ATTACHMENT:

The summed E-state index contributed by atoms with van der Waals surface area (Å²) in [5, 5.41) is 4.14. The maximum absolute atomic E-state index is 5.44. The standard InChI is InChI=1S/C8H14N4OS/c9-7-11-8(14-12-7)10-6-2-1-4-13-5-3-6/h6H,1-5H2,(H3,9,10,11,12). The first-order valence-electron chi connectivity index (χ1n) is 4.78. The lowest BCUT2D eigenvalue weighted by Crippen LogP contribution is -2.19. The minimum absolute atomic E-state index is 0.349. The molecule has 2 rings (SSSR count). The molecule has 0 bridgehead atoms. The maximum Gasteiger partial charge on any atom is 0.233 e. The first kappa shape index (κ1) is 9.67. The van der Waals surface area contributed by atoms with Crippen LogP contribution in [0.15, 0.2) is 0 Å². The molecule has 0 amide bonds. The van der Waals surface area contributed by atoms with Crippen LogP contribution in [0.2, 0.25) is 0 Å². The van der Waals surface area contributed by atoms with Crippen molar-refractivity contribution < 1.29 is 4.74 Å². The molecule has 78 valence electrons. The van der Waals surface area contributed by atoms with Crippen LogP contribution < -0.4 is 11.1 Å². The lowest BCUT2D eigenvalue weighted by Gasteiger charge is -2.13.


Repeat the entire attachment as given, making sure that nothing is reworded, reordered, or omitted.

The summed E-state index contributed by atoms with van der Waals surface area (Å²) in [5, 5.41) is 4.14. The maximum absolute atomic E-state index is 5.44. The standard InChI is InChI=1S/C8H14N4OS/c9-7-11-8(14-12-7)10-6-2-1-4-13-5-3-6/h6H,1-5H2,(H3,9,10,11,12). The first-order valence-electron chi connectivity index (χ1n) is 4.78. The lowest BCUT2D eigenvalue weighted by Crippen LogP contribution is -2.19. The minimum absolute atomic E-state index is 0.349. The molecule has 2 rings (SSSR count). The molecule has 0 bridgehead atoms. The maximum Gasteiger partial charge on any atom is 0.233 e. The first kappa shape index (κ1) is 9.67. The van der Waals surface area contributed by atoms with Crippen LogP contribution in [0.15, 0.2) is 0 Å². The molecule has 0 amide bonds. The van der Waals surface area contributed by atoms with Crippen LogP contribution in [0.2, 0.25) is 0 Å². The van der Waals surface area contributed by atoms with Crippen molar-refractivity contribution < 1.29 is 4.74 Å². The molecule has 78 valence electrons. The van der Waals surface area contributed by atoms with Crippen LogP contribution < -0.4 is 11.1 Å². The lowest BCUT2D eigenvalue weighted by Gasteiger charge is -2.13.